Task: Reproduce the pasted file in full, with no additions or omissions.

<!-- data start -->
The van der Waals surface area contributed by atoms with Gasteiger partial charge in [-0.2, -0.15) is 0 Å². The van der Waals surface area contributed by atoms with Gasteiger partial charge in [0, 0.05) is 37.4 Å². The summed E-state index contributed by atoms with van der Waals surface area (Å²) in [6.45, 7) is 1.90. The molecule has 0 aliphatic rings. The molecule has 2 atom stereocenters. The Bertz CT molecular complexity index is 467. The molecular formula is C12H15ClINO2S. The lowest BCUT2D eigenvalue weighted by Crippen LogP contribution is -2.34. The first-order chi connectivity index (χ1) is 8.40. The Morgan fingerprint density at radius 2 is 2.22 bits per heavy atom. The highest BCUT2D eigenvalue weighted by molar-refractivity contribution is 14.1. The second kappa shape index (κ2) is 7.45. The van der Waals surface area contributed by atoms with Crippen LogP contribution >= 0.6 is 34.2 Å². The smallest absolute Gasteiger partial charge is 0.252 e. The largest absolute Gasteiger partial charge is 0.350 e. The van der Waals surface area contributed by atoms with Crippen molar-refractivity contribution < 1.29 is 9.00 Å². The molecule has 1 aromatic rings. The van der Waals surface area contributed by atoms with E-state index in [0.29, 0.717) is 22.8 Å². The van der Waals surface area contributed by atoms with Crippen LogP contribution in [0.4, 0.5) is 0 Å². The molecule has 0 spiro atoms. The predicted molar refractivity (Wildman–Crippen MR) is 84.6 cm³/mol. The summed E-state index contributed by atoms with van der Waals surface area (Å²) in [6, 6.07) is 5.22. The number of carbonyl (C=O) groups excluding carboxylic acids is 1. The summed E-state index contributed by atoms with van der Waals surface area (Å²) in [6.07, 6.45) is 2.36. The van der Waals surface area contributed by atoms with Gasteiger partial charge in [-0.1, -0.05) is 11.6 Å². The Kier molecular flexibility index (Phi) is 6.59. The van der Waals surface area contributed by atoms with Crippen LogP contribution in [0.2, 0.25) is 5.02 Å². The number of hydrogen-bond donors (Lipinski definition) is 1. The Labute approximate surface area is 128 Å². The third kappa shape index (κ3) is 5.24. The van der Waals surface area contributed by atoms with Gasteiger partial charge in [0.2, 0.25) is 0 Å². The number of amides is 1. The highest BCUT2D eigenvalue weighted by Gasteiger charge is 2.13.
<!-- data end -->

The van der Waals surface area contributed by atoms with Gasteiger partial charge in [-0.2, -0.15) is 0 Å². The van der Waals surface area contributed by atoms with Gasteiger partial charge in [0, 0.05) is 37.4 Å². The summed E-state index contributed by atoms with van der Waals surface area (Å²) in [6.45, 7) is 1.90. The molecule has 0 aliphatic rings. The molecule has 2 atom stereocenters. The Bertz CT molecular complexity index is 467. The molecular formula is C12H15ClINO2S. The lowest BCUT2D eigenvalue weighted by Crippen LogP contribution is -2.34. The first-order chi connectivity index (χ1) is 8.40. The Morgan fingerprint density at radius 2 is 2.22 bits per heavy atom. The highest BCUT2D eigenvalue weighted by molar-refractivity contribution is 14.1. The second kappa shape index (κ2) is 7.45. The van der Waals surface area contributed by atoms with Crippen LogP contribution >= 0.6 is 34.2 Å². The smallest absolute Gasteiger partial charge is 0.252 e. The largest absolute Gasteiger partial charge is 0.350 e. The van der Waals surface area contributed by atoms with Crippen molar-refractivity contribution < 1.29 is 9.00 Å². The molecule has 1 aromatic rings. The van der Waals surface area contributed by atoms with E-state index in [0.29, 0.717) is 22.8 Å². The van der Waals surface area contributed by atoms with Crippen LogP contribution in [0.4, 0.5) is 0 Å². The molecule has 0 spiro atoms. The predicted molar refractivity (Wildman–Crippen MR) is 84.6 cm³/mol. The summed E-state index contributed by atoms with van der Waals surface area (Å²) in [6, 6.07) is 5.22. The number of carbonyl (C=O) groups excluding carboxylic acids is 1. The summed E-state index contributed by atoms with van der Waals surface area (Å²) in [6.07, 6.45) is 2.36. The van der Waals surface area contributed by atoms with Gasteiger partial charge in [-0.1, -0.05) is 11.6 Å². The Kier molecular flexibility index (Phi) is 6.59. The van der Waals surface area contributed by atoms with Crippen LogP contribution in [0.2, 0.25) is 5.02 Å². The number of hydrogen-bond donors (Lipinski definition) is 1. The Labute approximate surface area is 128 Å². The third kappa shape index (κ3) is 5.24. The van der Waals surface area contributed by atoms with Gasteiger partial charge in [0.2, 0.25) is 0 Å². The number of amides is 1. The highest BCUT2D eigenvalue weighted by Gasteiger charge is 2.13.